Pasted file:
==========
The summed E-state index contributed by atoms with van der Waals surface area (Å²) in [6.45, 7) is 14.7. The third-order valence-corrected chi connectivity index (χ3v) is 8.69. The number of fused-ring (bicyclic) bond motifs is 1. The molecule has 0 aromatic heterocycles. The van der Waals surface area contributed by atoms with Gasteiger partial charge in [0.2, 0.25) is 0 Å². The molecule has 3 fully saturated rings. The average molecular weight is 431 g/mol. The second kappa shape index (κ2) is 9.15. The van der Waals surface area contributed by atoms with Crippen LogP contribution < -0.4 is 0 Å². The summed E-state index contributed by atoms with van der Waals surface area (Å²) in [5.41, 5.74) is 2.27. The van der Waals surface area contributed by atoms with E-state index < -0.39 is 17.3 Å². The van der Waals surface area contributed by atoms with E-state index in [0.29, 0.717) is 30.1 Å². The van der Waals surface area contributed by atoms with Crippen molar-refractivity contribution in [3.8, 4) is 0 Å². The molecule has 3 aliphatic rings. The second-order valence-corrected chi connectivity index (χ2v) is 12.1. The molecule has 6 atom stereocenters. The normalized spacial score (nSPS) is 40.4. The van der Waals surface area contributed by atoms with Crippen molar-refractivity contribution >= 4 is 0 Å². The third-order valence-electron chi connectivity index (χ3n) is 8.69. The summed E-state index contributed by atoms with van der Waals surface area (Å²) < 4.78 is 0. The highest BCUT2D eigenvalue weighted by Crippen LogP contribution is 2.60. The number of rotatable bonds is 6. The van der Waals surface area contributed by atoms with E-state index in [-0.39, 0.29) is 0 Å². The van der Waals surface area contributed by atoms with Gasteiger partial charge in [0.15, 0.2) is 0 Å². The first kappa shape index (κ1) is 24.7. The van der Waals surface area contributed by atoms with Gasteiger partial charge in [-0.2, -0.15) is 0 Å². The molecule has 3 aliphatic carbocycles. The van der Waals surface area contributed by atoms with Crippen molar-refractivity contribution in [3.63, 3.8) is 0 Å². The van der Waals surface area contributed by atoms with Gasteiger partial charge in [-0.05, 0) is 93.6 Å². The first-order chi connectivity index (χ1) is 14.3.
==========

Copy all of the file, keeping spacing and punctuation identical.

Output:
The summed E-state index contributed by atoms with van der Waals surface area (Å²) in [6.45, 7) is 14.7. The third-order valence-corrected chi connectivity index (χ3v) is 8.69. The number of fused-ring (bicyclic) bond motifs is 1. The molecule has 0 aromatic heterocycles. The van der Waals surface area contributed by atoms with Gasteiger partial charge in [0.2, 0.25) is 0 Å². The molecule has 3 fully saturated rings. The average molecular weight is 431 g/mol. The second kappa shape index (κ2) is 9.15. The van der Waals surface area contributed by atoms with Crippen LogP contribution < -0.4 is 0 Å². The summed E-state index contributed by atoms with van der Waals surface area (Å²) in [5.41, 5.74) is 2.27. The van der Waals surface area contributed by atoms with E-state index < -0.39 is 17.3 Å². The van der Waals surface area contributed by atoms with E-state index in [0.29, 0.717) is 30.1 Å². The van der Waals surface area contributed by atoms with Crippen molar-refractivity contribution in [3.8, 4) is 0 Å². The molecule has 3 aliphatic rings. The second-order valence-corrected chi connectivity index (χ2v) is 12.1. The molecule has 6 atom stereocenters. The normalized spacial score (nSPS) is 40.4. The van der Waals surface area contributed by atoms with Crippen molar-refractivity contribution >= 4 is 0 Å². The third-order valence-electron chi connectivity index (χ3n) is 8.69. The summed E-state index contributed by atoms with van der Waals surface area (Å²) < 4.78 is 0. The highest BCUT2D eigenvalue weighted by Crippen LogP contribution is 2.60. The number of rotatable bonds is 6. The van der Waals surface area contributed by atoms with E-state index in [-0.39, 0.29) is 0 Å². The van der Waals surface area contributed by atoms with Gasteiger partial charge in [0.15, 0.2) is 0 Å². The first kappa shape index (κ1) is 24.7. The van der Waals surface area contributed by atoms with Gasteiger partial charge in [-0.2, -0.15) is 0 Å². The molecule has 3 aliphatic carbocycles. The van der Waals surface area contributed by atoms with Crippen molar-refractivity contribution in [3.63, 3.8) is 0 Å². The van der Waals surface area contributed by atoms with Gasteiger partial charge in [-0.05, 0) is 93.6 Å². The first-order chi connectivity index (χ1) is 14.3.